Wayne Erbsen has two great ones for just starting out . Clawhammer banjo for the complete ignoramous and the one i love the best is his tunes tips and jamming one . This is more of very large simple tab and words under the tab to learn singing to the banjo .It has songs in many keys too . This has Cd's to hear also .
Dan Levenson clawhammer from scratch is a super good one for learning basic melody playing in his double thumbing part and it is in C or D tuning . I used this book greatly to learn basic melodys and it comes with cd's so they play fast versions and slow ones and both fiddle and banjo versions so you really get what he's teaching out of the book and can hear and play at slow speeds too . I play both banjo and fiddle and play along with his Cd's alot with new songs on the fiddle . There are so many great books and teachers to learn from so just sharing my experince with you . Enjoy your new world of banjo playing .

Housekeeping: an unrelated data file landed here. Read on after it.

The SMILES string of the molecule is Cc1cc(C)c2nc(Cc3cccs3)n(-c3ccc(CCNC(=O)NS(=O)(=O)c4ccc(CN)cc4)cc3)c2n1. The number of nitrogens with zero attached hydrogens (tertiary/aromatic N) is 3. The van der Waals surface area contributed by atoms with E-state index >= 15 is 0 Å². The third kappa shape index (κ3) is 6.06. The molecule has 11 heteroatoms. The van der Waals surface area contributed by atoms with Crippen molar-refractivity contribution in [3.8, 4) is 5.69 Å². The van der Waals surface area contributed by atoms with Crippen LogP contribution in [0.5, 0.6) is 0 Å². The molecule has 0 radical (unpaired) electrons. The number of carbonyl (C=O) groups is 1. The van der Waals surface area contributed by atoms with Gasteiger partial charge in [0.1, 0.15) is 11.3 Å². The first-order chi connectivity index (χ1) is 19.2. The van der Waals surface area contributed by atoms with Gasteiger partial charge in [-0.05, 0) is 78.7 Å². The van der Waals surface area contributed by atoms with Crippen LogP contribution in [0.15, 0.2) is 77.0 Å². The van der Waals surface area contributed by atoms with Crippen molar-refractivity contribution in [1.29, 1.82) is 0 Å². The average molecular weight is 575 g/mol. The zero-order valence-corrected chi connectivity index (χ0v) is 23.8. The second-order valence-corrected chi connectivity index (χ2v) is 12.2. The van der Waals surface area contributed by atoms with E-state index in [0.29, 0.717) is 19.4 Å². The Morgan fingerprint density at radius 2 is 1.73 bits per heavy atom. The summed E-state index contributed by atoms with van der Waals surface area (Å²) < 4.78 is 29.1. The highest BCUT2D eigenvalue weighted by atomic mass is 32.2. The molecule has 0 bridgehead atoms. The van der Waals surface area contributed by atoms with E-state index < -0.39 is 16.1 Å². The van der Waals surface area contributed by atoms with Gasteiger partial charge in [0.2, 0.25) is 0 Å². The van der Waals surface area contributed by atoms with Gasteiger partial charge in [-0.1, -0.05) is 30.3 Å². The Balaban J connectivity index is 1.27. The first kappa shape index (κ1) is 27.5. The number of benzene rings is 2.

Feb 21, 2020 - 6:34:17 AM
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Players Union Member

Eric A

USA

446 posts since 10/15/2019

I'll second the Wayne Erbsen books.

Feb 21, 2020 - 7:58:14 AM
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129 posts since 9/27/2007

I also recommend Wayne Erbsen's books. They can be purchased through his website: nativeground.com/